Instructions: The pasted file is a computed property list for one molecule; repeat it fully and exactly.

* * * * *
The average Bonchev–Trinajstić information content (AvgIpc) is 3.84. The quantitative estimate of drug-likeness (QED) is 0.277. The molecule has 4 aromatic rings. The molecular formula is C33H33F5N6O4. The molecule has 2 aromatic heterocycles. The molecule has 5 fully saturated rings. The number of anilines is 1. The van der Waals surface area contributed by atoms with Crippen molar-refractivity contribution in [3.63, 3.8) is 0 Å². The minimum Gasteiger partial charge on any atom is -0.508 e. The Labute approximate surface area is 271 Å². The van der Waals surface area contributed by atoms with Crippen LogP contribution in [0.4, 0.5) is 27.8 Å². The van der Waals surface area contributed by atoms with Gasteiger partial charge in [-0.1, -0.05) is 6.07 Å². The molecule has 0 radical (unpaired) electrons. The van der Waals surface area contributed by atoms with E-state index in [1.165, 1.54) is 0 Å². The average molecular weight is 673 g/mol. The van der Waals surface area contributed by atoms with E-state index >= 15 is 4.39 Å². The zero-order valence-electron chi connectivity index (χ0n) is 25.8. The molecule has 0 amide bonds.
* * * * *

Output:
The average Bonchev–Trinajstić information content (AvgIpc) is 3.84. The quantitative estimate of drug-likeness (QED) is 0.277. The molecule has 4 aromatic rings. The molecular formula is C33H33F5N6O4. The molecule has 2 aromatic heterocycles. The molecule has 5 fully saturated rings. The number of anilines is 1. The van der Waals surface area contributed by atoms with Crippen molar-refractivity contribution in [3.63, 3.8) is 0 Å². The minimum Gasteiger partial charge on any atom is -0.508 e. The Labute approximate surface area is 271 Å². The van der Waals surface area contributed by atoms with Crippen LogP contribution in [0.4, 0.5) is 27.8 Å². The van der Waals surface area contributed by atoms with Gasteiger partial charge in [-0.1, -0.05) is 6.07 Å². The molecule has 0 radical (unpaired) electrons. The van der Waals surface area contributed by atoms with E-state index in [1.165, 1.54) is 0 Å². The average molecular weight is 673 g/mol. The van der Waals surface area contributed by atoms with E-state index >= 15 is 4.39 Å². The zero-order valence-electron chi connectivity index (χ0n) is 25.8. The molecule has 0 amide bonds.